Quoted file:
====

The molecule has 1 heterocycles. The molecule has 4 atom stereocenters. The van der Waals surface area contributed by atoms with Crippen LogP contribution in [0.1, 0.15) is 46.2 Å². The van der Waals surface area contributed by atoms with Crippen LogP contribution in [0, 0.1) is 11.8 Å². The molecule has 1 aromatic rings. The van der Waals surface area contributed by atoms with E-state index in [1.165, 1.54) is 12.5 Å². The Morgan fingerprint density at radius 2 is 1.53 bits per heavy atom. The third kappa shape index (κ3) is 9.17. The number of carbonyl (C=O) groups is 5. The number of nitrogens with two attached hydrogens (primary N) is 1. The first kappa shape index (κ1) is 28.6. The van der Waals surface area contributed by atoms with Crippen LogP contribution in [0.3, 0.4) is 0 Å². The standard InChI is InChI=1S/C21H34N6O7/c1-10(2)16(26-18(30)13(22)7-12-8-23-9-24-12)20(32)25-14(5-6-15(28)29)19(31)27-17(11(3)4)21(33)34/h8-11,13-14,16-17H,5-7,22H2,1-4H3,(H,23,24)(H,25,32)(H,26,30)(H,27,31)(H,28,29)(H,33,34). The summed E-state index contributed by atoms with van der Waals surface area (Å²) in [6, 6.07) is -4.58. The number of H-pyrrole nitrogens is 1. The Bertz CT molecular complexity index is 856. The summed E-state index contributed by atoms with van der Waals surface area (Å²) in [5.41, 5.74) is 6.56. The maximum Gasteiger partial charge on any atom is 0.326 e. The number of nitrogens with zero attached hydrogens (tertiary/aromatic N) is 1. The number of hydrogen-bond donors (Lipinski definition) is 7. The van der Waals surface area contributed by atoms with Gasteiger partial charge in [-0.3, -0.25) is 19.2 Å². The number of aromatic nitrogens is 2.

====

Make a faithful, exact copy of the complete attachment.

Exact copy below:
The molecule has 1 heterocycles. The molecule has 4 atom stereocenters. The van der Waals surface area contributed by atoms with Crippen LogP contribution in [0.1, 0.15) is 46.2 Å². The van der Waals surface area contributed by atoms with Crippen LogP contribution in [0, 0.1) is 11.8 Å². The molecule has 1 aromatic rings. The van der Waals surface area contributed by atoms with E-state index in [1.165, 1.54) is 12.5 Å². The Morgan fingerprint density at radius 2 is 1.53 bits per heavy atom. The third kappa shape index (κ3) is 9.17. The number of carbonyl (C=O) groups is 5. The number of nitrogens with two attached hydrogens (primary N) is 1. The first kappa shape index (κ1) is 28.6. The van der Waals surface area contributed by atoms with Crippen LogP contribution in [0.3, 0.4) is 0 Å². The standard InChI is InChI=1S/C21H34N6O7/c1-10(2)16(26-18(30)13(22)7-12-8-23-9-24-12)20(32)25-14(5-6-15(28)29)19(31)27-17(11(3)4)21(33)34/h8-11,13-14,16-17H,5-7,22H2,1-4H3,(H,23,24)(H,25,32)(H,26,30)(H,27,31)(H,28,29)(H,33,34). The summed E-state index contributed by atoms with van der Waals surface area (Å²) in [6, 6.07) is -4.58. The number of H-pyrrole nitrogens is 1. The Bertz CT molecular complexity index is 856. The summed E-state index contributed by atoms with van der Waals surface area (Å²) in [5.41, 5.74) is 6.56. The maximum Gasteiger partial charge on any atom is 0.326 e. The number of nitrogens with zero attached hydrogens (tertiary/aromatic N) is 1. The number of hydrogen-bond donors (Lipinski definition) is 7. The van der Waals surface area contributed by atoms with Gasteiger partial charge in [-0.3, -0.25) is 19.2 Å². The number of aromatic nitrogens is 2.